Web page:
West Bengal is currently experiencing a sudden surge in cases of ‘Joy Bangla’ (Conjunctivitis) caused by a new strain of adenovirus.
This is particularly in its capital city, Kolkata, and also in Siliguri. Experts reported that not only children but also adults are getting infected. Similarly, in Delhi, where relief camps are housing people affected by flooding, cases of conjunctivitis and skin allergy are on the rise, as confirmed by the city health minister.
The new strain of adenovirus is believed to be responsible for the increased number of cases, coinciding with the onset of the monsoon season. Dr. Prabhas Prasun Giri, an associate professor of Pediatrics at Kolkata’s Institute of Child Health, advised taking precautionary measures such as frequent handwashing, avoiding touching the eyes and isolating affected individuals for about five to six days to prevent further spread.
‘Joy Bangla’ is highly contagious and can be transmitted through contaminated surfaces or direct skin-to-skin contact. Symptoms of the infection include swelling and inflammation of the conjunctiva, the tissue layer covering the inner surface of the eyelid and the eyeball’s membrane.
While conjunctivitis can be caused by bacteria, allergies, or viral infections, the ongoing increase in cases is primarily attributed to the adenovirus.
Symptoms of ‘Joy Bangla’ (Conjunctivitis) generally resolve within a week, characterized by redness, itching, swelling, tearing, and crusting around the eyes. Most cases of this adenoviral inflammation and hemorrhagic conjunctivitis affect children initially, contracted at places like swimming pools, schools, and family gatherings. Fortunately, the infection is self-limiting, and symptoms typically disappear within about a week.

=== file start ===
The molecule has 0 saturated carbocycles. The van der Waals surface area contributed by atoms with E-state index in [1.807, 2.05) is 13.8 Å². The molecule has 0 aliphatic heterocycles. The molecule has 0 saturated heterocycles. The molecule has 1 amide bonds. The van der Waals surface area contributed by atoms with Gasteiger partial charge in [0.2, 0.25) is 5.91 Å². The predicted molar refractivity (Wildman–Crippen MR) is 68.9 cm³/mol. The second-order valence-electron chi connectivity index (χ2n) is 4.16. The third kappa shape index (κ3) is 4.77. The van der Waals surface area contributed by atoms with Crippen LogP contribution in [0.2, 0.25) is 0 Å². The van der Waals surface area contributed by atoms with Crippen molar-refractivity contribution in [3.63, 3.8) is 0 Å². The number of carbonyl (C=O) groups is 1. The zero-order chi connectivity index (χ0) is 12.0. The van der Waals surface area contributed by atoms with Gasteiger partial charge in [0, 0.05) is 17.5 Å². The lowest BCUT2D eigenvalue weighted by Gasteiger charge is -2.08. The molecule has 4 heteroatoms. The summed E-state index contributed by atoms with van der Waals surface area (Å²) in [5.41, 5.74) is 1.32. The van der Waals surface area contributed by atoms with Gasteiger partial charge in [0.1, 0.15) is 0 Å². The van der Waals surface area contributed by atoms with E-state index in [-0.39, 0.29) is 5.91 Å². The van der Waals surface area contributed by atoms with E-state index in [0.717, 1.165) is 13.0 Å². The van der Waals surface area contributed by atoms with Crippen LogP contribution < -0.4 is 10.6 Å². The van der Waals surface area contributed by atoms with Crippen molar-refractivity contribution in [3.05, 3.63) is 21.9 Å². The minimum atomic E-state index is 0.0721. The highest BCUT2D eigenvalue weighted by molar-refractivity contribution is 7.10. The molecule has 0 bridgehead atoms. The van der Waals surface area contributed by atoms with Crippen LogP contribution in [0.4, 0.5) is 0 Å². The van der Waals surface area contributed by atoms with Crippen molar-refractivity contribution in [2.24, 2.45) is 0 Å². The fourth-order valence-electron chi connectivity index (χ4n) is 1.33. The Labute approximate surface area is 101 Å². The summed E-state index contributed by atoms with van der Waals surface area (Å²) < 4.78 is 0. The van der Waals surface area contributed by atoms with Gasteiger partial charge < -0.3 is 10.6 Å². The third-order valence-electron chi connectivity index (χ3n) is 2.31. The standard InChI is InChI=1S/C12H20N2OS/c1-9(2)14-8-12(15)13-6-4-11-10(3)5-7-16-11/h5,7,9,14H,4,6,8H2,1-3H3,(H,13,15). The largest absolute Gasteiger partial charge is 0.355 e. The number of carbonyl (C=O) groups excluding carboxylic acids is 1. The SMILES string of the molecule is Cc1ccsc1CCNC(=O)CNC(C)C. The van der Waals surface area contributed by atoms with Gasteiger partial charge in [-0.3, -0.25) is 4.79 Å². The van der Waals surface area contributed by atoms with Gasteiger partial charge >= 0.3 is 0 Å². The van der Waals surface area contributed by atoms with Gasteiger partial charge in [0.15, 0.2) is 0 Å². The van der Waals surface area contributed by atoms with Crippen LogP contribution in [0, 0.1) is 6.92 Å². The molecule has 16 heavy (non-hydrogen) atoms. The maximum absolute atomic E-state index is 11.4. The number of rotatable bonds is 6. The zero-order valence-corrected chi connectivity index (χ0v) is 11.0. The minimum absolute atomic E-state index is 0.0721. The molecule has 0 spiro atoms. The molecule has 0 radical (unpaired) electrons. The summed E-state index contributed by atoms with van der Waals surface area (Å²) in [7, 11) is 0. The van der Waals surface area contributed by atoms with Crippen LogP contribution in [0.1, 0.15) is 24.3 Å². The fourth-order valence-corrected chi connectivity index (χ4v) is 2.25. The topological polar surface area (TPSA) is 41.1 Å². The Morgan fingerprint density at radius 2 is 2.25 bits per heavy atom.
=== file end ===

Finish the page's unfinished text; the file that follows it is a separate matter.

Ophthalmologist Debasish Bhattacharya, chairman, and MD of Disha Eye Hospitals mentioned that in some cases, the infection may manifest with more severe symptoms if the cornea is involved. While there is no specific antiviral medication for it, using tear drops to keep the eyes moist and, in some cases, antibiotic drops to prevent secondary bacterial infection might be necessary. However, such measures should be taken after consulting with doctors.
In Delhi, the health minister reported that cases of conjunctivitis and skin allergy are primarily being observed in relief camps where flood-affected people are sheltered. There is currently no significant increase in vector-borne diseases like dengue, chikungunya, or malaria.
Considering the highly contagious nature of conjunctivitis, medical professionals emphasize the importance of maintaining good hygiene habits, including regular handwashing, avoiding touching the eyes and isolating infected individuals for around five to six days. Maintaining a safe distance from them during this period is crucial in preventing further spread of the infection.